Leading up to the Brexit vote, I, like so many others, was sure Britain would vote to remain in the European Union. I was certain the endless pummeling by experts, the endless fear-mongering, would all pay off like it did for the Scottish referendum.
I was wrong, and happily so.
The Leave campaign received 52 percent of the vote, while Remain garnered 48 percent. The UK has voted to leave the European Union.
And you know what? Britons did the right thing.
Democracy is tricky. It relies on a proper balance between elite consensus and populist outcomes. You can’t have a direct democracy, and the majority of people is not a body qualified enough to make most decisions that a government makes. That’s why you need a ruling elite.
Most of the time, this ruling elite is a good thing. But sometimes a ruling elite can go bad. It can close in on itself. It can become ideological. It can grow its own set of values and mores distinct from those of the people it is supposed to serve. In that case, the elite and the people become adversaries.
This is the disease of democracies, and it had infected Britain.
For decades, British and European elites have stuck up their nose at the rest of the British people. The argument for Brexit was always an argument about national sovereignty expressed democratically through a parliament. The British people have fought for literally 800 years to get a sovereign parliament. They fought kings, they fought popes, they fought Hitler, all to have a sovereign parliament.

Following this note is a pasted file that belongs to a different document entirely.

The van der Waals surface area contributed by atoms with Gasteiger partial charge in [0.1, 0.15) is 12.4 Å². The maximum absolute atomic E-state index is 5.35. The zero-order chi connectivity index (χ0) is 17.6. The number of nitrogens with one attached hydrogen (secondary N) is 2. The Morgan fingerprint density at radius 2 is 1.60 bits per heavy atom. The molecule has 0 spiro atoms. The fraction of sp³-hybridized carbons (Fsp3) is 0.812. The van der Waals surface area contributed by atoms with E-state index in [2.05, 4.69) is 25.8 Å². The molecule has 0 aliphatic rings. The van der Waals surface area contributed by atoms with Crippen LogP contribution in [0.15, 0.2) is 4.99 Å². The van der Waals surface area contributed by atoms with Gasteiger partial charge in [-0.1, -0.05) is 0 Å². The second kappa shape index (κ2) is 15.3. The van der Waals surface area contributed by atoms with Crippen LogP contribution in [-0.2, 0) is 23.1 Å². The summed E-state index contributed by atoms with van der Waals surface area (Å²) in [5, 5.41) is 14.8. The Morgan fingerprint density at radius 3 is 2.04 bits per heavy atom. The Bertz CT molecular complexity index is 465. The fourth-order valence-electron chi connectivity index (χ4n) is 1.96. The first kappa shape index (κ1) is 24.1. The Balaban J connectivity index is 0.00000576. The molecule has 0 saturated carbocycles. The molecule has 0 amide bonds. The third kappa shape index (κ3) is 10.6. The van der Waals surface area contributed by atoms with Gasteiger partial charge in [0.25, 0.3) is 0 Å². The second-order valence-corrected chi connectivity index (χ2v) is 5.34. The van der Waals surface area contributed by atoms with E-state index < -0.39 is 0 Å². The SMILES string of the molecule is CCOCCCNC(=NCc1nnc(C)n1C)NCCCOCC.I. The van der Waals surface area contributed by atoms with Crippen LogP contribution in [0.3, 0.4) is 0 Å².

This kind of disease needs to be treated, because the longer it endures, the sicker a democracy becomes. And when that happens, there are several possible outcomes: The first is the elite become self-searching, self-aware, realize that they haven’t been serving their people well, and rethink and readjust. That first scenario almost never happens, because many elites look down on the rest of society.
The second is the elites ignore their people for so long that the whole system implodes. The people are so fed up with the elites, they’re driven to do something really dramatic. One obvious example of this playing out in recent history is the rise of Donald Trump in America.
No doubt some people would call Brexit dramatic, or even drastic. The voters did something reckless to get back at their leadership.
But what’s really important here is that the British people have done something eminently responsible. They voted for liberal democracy in response to elites that have been out of touch for decades and have tried to ram an unpopular, doomed-from-the-start project of a Federal Europe down their throats.
It’s enough to make you believe in democracy.
Pascal-Emmanuel Gobry is a fellow at the Ethics and Public Policy Center.